# Difference between revisions of "2014 AMC 10A Problems/Problem 22"

## Problem

In rectangle $ABCD$, $\overline{AB}=20$ and $\overline{BC}=10$. Let $E$ be a point on $\overline{CD}$ such that $\angle CBE=15^\circ$. What is $\overline{AE}$?

$\textbf{(A)}\ \dfrac{20\sqrt3}3\qquad\textbf{(B)}\ 10\sqrt3\qquad\textbf{(C)}\ 18\qquad\textbf{(D)}\ 11\sqrt3\qquad\textbf{(E)}\ 20$

## Solution 1 (Trigonometry)

Note that $\tan 15^\circ=2-\sqrt{3}=\frac{EC}{10} \Rightarrow EC=20-10 \sqrt 3$. (It is important to memorize the sin, cos, and tan values of $15^\circ$ and $75^\circ$.) Therefore, we have $DE=10\sqrt 3$. Since $ADE$ is a $30-60-90$ triangle, $AE=2 \cdot AD=2 \cdot 10=\boxed{\textbf{(E)} \: 20}$

## Solution 2 (No Trigonometry)

Let $F$ be a point on line $\overline{CD}$ such that points $C$ and $F$ are distinct and that $\angle EBF = 15^\circ$. By the angle bisector theorem, $\frac{BC}{BF} = \frac{CE}{EF}$. Since $\triangle BFC$ is a $30-60-90$ right triangle, $CF = \frac{10\sqrt{3}}{3}$ and $BF = \frac{20\sqrt{3}}{3}$. Additionally, $$CE + EF = CF = \frac{10\sqrt{3}}{3}$$Now, substituting in the obtained values, we get $\frac{10}{\frac{20\sqrt{3}}{3}} = \frac{CE}{EF} \Rightarrow \frac{2\sqrt{3}}{3}CE = EF$ and $CE + EF = \frac{10\sqrt{3}}{3}$. Substituting the first equation into the second yields $\frac{2\sqrt{3}}{3}CE + CE = \frac{10\sqrt{3}}{3} \Rightarrow CE = 20 - 10\sqrt{3}$, so $DE = 10\sqrt{3}$. Because $\triangle ADE$ is a $30-60-90$ triangle, $AE = \boxed{\textbf{(E)}~20}$.

~edited by ripkobe_745

## Solution 3 Quick Construction (No Trigonometry)

Reflect $\triangle{ECB}$ over line segment $\overline{CD}$. Let the point $F$ be the point where the right angle is of our newly reflected triangle. By subtracting $90 - (15+15) = 60$ to find $\angle ABF$, we see that $\triangle{ABC}$ is a $30-60-90$ right triangle. By using complementary angles once more, we can see that $\angle{EAD}$ is a $60^\circ$ angle, and we've found that $\triangle{EAD}$ is a $30-60-90$ right triangle. From here, we can use the $1-2-\sqrt{3}$ properties of a $30-60-90$ right triangle to see that $\overline{AE}=\boxed{\textbf{(E)}~20}.$

## Solution 4 (No Trigonometry)

Let $F$ be a point on $BC$ such that $\angle{FEC}=60^{\circ}$. Then $$\angle{BEF}=\angle{BEC}-\angle{FEC}=15^{\circ}$$ Since $\angle{BEF}=\angle{EBF}$, $\bigtriangleup{BFE}$ is isosceles.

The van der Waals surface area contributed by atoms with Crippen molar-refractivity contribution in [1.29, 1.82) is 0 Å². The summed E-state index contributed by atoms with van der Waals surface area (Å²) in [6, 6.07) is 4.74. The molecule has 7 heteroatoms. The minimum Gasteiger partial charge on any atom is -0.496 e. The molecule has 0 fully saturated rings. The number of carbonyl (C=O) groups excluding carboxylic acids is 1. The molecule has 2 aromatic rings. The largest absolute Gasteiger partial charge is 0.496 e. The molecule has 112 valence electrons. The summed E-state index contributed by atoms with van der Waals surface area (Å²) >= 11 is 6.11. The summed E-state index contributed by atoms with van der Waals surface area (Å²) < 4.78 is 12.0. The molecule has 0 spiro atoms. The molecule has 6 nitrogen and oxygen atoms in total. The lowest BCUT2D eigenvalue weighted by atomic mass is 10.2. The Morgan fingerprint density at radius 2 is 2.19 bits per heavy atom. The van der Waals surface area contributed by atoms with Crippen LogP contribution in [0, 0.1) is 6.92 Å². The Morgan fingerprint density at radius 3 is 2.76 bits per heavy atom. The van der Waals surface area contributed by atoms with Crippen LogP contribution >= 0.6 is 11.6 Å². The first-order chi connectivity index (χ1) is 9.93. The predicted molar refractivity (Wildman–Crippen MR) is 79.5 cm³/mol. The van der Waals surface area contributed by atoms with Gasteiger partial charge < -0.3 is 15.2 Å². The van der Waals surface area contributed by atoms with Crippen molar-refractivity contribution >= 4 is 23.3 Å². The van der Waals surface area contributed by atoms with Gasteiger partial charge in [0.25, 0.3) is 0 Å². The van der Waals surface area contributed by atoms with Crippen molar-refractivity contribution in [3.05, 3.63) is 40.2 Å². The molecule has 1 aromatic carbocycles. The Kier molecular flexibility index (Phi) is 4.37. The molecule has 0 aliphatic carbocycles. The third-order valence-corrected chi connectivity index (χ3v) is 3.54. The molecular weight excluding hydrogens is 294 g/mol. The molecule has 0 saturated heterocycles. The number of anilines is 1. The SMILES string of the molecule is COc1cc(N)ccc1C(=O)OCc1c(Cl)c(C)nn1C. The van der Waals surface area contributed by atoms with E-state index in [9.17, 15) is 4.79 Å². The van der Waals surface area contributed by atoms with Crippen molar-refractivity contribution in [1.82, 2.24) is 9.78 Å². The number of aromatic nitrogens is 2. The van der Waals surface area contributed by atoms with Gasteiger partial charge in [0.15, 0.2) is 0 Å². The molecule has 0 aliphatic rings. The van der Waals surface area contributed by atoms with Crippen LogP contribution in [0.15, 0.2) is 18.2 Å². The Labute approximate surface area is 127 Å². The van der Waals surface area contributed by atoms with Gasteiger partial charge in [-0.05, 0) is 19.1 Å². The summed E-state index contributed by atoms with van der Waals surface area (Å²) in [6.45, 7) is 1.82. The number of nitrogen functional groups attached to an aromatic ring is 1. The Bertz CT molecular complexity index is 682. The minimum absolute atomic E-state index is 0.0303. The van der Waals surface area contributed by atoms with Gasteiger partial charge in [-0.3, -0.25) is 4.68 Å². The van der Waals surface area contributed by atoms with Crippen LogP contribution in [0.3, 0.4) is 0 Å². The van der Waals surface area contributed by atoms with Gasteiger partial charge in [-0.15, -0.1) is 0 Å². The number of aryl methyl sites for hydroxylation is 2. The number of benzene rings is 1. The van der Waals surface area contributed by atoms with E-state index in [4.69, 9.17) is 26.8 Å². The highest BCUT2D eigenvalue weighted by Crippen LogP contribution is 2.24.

Let $CF=x$. Since $\bigtriangleup{FEC}$ is $60^{\circ}-90^{\circ}-30^{\circ}$, we have $EF=\frac{2}{\sqrt{3}}x$

Since $\bigtriangleup{BFE}$ is isosceles, we have $BF=EF=\frac{2}{\sqrt{3}}x$. Since $BF+FC=BF$, we have $$\frac{2}{\sqrt{3}}x+x=10 \Longrightarrow x=20\sqrt{3}-30$$ Thus $EC=\frac{1}{\sqrt{3}}BC=20-10\sqrt{3}$ and $DE=DC-EC=20-EC=10\sqrt{3}$.

Finally, by the Pythagorean Theorem, we have $$AE=\sqrt{AD^2+DE^2}=\sqrt{10^2+(10\sqrt{3})^2}=20 \boxed{\mathrm{(E)}}$$

~ Solution by Nafer

~ Edited by TheBeast5520

Note from williamgolly: When you find DE, note how ADE is congruent to a 30-60-90 triangle and you can easily find AE from there

## Solution 5

First, divide all side lengths by $10$ to make things easier. We’ll multiply our answer by $10$ at the end. Call side length $BE$ $x$. Using the Pythagorean Theorem, we can get side $EC$ is $\sqrt{x^2-1}$.

The double angle identity for sine states that: $$\sin{2a} = 2 \sin{a}\cdot \cos{a}$$ So, $$\sin 30 = 2\sin 15\cdot \cos 15$$ We know $\sin 30 = \frac{1}{2}$. In triangle $BEC$, $\sin 15 = \frac{\sqrt{x^2-1}}{x}$ and $\cos 15 = \frac{1}{x}$. Substituting these in, we get our equation: $$\frac{1}{2} = 2 \cdot \frac{\sqrt{x^2-1}}{x} \cdot \frac{1}{x}$$ which simplifies to $$x^4-16x^2+16 = 0$$

Now, using the quadratic formula to solve for $x^2$. $$x^2 = 16 \pm \frac{\sqrt{16^2-4\cdot16}}{2} = 8 \pm 4\sqrt3$$ Because the length $BE$ must be close to one, the value of $x^2$ will be $8-4\sqrt3$. We can now find $EC$ = $\sqrt{x^2-1} = \sqrt{7-4\sqrt3} = 2-\sqrt3$ and use it to find $DE$. $DE = 2-EC = \sqrt3$. To find $AE$, we can use the Pythagorean Theorem with sides $AD$ and $DE$, OR we can notice that, based on the two side lengths we know, $ADE$ is a $30-60-90$ triangle. So $AE = 2\cdot AD = 2$.